Child Protection for the Autistic Child - A Resource
EXPERTS BY EXPERIENCE
Children's Services policymakers are making tentative moves towards 'co-production' of services with the families they serve. This piece sets out what is like to be an 'expert by experience' trying to improve support for autistic children in Care.
What is an ‘Expert by Experience’?
‘’You know that some people won’t care no matter how much evidence you give and how much it matters to you. It can be damaging to your own wellbeing when that happens’’ a mother who had lost a son many years earlier, said to me. She continued reflectively "there is something about this area that is profoundly difficult to change.’’ She spoke from a place of experience, having worked with families with children with autism and/or learning disabilities for decades. We talked some more. I eventually said "I believe in change. I’ve seen and lived it. I want to give it a go trying to improve things.’’
That was almost two years ago. So what does ‘‘giving it a go’’ entail? Well, I attend events, mostly aimed at professionals, related to children in care and children with disabilities and always ask the panel a question about what they know about the link between the two. The response is often ''thanks for pointing that out. '' but sometimes a number of contributors chip in with their own unscripted reflections. Sometimes the most that can be achieved is for people to articulate together ''this is an issue that we are finding too'' .
The reception I receive always has the potential to surprise me. For example I recently attended an event where a national charity presented details of children’s self reported difficulties to their telephone helpline. It may have been my imagination but there seemed to be an 'anti-parent vibe' in the room afterwards. I approached a children's charity policy person when the meeting ended, explained my child had entered Care and asked if she knew anything on the subject of neuro-disabilities. She looked incredibly uncomfortable so I thanked her for talking to me and turned away. It would have been good if she had agreed to meet me outside the meeting (my aim) but sometimes you have to accept there will be no progress via one route and try another.
Sometimes it is all just too much. I once started weeping at an event when confronted by a roomful of people who did'ent care or so I thought. ‘’I know that children with neuro-disabilities are in the Care system in significant numbers. Many are locked up yet there are no policies for them. We don’t even have really fundamental information about why they are there, their numbers or what good practice looks like. How can that be right?’’ I quietly sobbed into the microphone. It was horrible. A woman approached me afterwards and explained she was from NHS England. Her views, and to some extent role, coincided with mine so what should have been a dreadful experience had an up-side. You cannot do that every time though – you would be a wreck yourself.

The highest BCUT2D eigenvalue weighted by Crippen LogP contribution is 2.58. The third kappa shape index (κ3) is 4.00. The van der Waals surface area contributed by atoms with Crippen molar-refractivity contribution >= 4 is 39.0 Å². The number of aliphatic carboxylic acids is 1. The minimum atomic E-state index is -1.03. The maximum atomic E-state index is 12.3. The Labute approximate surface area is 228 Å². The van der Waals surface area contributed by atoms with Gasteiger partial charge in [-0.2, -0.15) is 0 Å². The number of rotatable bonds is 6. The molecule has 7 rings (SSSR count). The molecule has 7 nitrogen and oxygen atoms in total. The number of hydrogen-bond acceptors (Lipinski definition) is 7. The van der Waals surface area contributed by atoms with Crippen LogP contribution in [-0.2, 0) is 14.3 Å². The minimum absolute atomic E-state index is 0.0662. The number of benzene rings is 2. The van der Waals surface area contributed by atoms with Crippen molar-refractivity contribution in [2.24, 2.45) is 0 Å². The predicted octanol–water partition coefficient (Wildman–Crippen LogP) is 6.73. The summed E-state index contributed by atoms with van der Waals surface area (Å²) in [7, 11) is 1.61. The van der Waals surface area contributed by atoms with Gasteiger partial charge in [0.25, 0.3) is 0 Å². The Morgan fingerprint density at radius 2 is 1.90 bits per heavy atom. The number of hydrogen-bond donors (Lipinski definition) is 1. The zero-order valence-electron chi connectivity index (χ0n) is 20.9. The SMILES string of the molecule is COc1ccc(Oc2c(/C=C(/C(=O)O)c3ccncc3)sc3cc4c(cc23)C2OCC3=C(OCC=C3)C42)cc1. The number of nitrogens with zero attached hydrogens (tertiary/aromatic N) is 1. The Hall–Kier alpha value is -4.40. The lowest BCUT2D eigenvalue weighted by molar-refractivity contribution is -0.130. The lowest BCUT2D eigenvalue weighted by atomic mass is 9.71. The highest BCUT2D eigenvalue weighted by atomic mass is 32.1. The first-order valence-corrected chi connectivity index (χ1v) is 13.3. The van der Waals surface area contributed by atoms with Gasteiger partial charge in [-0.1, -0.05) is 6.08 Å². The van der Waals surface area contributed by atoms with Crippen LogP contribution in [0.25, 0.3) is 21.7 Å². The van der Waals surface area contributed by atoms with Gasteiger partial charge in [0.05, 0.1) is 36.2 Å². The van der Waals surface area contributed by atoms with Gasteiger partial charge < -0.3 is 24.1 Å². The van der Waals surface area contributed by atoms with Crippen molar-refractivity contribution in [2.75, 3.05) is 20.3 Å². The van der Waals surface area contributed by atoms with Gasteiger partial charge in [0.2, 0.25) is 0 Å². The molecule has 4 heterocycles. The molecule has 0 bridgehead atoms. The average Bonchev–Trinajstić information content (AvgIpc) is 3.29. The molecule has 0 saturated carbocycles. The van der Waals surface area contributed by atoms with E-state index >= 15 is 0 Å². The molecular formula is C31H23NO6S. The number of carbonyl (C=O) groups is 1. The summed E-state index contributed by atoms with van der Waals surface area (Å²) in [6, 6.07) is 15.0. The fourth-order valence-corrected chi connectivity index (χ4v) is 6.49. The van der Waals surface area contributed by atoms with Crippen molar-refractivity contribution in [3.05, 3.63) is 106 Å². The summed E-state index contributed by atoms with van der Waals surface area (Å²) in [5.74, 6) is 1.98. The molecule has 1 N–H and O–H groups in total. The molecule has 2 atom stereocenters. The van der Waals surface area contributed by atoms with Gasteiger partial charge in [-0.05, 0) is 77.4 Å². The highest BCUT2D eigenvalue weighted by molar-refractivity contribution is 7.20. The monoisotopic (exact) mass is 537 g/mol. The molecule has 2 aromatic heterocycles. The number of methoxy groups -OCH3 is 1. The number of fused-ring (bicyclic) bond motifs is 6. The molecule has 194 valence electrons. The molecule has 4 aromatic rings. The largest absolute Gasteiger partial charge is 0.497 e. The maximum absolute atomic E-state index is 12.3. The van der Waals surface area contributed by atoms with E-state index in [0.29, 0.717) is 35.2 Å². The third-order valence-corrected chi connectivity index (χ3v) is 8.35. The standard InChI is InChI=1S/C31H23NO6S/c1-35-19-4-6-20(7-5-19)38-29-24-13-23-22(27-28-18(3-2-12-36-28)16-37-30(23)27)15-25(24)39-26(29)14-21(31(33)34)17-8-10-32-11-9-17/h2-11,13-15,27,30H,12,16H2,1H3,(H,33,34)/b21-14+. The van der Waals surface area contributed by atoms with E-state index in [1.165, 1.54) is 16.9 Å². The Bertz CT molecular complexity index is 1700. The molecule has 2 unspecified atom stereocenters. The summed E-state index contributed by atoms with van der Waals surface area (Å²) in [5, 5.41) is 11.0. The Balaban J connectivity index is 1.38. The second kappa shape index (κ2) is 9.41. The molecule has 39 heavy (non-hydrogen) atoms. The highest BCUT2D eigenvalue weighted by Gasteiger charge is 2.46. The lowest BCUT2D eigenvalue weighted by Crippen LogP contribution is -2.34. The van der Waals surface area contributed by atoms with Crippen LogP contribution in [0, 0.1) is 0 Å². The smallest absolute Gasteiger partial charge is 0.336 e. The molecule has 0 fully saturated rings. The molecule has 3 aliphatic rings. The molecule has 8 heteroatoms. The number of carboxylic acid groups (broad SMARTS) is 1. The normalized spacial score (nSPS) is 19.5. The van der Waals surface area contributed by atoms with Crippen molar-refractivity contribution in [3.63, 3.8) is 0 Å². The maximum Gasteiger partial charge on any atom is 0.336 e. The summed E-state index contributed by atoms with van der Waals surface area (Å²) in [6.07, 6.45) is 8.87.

Everyone seems to have an email address ‘out there’ and I make contact with people whose work interests me. A clinician thanked me for 'working on behalf of these children' at one point. Oddly I felt both dismissed and affronted although it was not the clinician's intention to make me feel this way. I don’t work on behalf of these children. I don’t do what I do because I’m paid to or it is my professional area of expertise. I work on behalf of ‘my child, my family and my tribe’. It really is a ‘team thing’ and I don’t expect thanks from a fellow team member.
I'm on a number of parent's panels in different contexts. It is humbling and heartening to meet like-minded people who are doing so much more than I am and have been doing so for a much longer time. We are 'living case studies' but so much more than that. Everyone's story and skillset is different but we are all pulling in the same direction and generally making the case for the value of co-production. Some deliver training and many have third level degrees in subjects related to their own, often harrowing, experiences.
Taking care of yourself emotionally is very important. I went cycling yesterday. It was along the coast where the sea meets the land in a single flat watery line. It was evening and everything was quiet. Sometimes the path between land and sea was submerged and water-meadows and sea became one. It was like cycling on the surface of a mirror except for the swirling currents across the path as the water flowed from land to sea. As I entered the water I could feel my heartbeat change, thudding with fear, but I was not alone and someone had made the unseen path for me.
Sometimes being an 'Expert by Experience' is like that.